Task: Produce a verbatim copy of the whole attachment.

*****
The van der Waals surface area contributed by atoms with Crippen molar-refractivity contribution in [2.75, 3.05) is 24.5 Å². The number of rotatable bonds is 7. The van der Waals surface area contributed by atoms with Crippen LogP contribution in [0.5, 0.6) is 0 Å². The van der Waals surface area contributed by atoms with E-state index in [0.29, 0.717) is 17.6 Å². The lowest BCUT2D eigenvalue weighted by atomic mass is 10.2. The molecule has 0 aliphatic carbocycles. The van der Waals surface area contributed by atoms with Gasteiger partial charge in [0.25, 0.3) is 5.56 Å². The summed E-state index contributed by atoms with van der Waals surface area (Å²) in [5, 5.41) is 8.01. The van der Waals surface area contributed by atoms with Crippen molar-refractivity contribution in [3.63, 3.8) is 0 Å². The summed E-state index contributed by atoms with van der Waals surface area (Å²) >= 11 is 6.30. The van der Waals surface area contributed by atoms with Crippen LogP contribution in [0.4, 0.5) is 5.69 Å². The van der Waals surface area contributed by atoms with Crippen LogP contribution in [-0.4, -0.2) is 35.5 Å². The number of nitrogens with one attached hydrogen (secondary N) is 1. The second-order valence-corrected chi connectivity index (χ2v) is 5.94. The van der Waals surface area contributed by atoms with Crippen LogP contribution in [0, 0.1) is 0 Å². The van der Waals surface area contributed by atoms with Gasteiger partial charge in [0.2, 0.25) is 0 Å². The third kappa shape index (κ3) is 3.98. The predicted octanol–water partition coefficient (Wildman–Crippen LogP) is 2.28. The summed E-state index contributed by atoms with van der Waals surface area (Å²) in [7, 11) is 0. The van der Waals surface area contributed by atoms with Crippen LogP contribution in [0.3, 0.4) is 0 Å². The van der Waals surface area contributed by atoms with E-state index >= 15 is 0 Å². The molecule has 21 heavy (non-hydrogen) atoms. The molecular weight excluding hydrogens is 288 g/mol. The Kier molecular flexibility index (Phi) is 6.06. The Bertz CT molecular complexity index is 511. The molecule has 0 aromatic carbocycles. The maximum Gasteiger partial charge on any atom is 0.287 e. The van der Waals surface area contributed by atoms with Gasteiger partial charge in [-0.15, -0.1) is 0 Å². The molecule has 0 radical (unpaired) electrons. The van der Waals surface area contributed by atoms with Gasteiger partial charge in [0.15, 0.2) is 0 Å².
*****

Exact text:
The van der Waals surface area contributed by atoms with Crippen molar-refractivity contribution in [2.75, 3.05) is 24.5 Å². The number of rotatable bonds is 7. The van der Waals surface area contributed by atoms with Crippen LogP contribution in [0.5, 0.6) is 0 Å². The van der Waals surface area contributed by atoms with E-state index in [0.29, 0.717) is 17.6 Å². The lowest BCUT2D eigenvalue weighted by atomic mass is 10.2. The molecule has 0 aliphatic carbocycles. The van der Waals surface area contributed by atoms with Gasteiger partial charge in [0.25, 0.3) is 5.56 Å². The summed E-state index contributed by atoms with van der Waals surface area (Å²) in [5, 5.41) is 8.01. The van der Waals surface area contributed by atoms with Crippen molar-refractivity contribution in [3.63, 3.8) is 0 Å². The summed E-state index contributed by atoms with van der Waals surface area (Å²) >= 11 is 6.30. The van der Waals surface area contributed by atoms with Crippen LogP contribution in [0.4, 0.5) is 5.69 Å². The van der Waals surface area contributed by atoms with Crippen LogP contribution in [-0.4, -0.2) is 35.5 Å². The number of nitrogens with one attached hydrogen (secondary N) is 1. The second-order valence-corrected chi connectivity index (χ2v) is 5.94. The van der Waals surface area contributed by atoms with Crippen LogP contribution in [0, 0.1) is 0 Å². The van der Waals surface area contributed by atoms with Gasteiger partial charge in [0.2, 0.25) is 0 Å². The third kappa shape index (κ3) is 3.98. The predicted octanol–water partition coefficient (Wildman–Crippen LogP) is 2.28. The summed E-state index contributed by atoms with van der Waals surface area (Å²) in [7, 11) is 0. The van der Waals surface area contributed by atoms with Crippen LogP contribution in [0.3, 0.4) is 0 Å². The van der Waals surface area contributed by atoms with E-state index >= 15 is 0 Å². The molecule has 21 heavy (non-hydrogen) atoms. The molecular weight excluding hydrogens is 288 g/mol. The Kier molecular flexibility index (Phi) is 6.06. The Bertz CT molecular complexity index is 511. The molecule has 0 aromatic carbocycles. The maximum Gasteiger partial charge on any atom is 0.287 e. The van der Waals surface area contributed by atoms with Gasteiger partial charge in [-0.15, -0.1) is 0 Å². The molecule has 0 radical (unpaired) electrons. The van der Waals surface area contributed by atoms with Gasteiger partial charge in [0.15, 0.2) is 0 Å².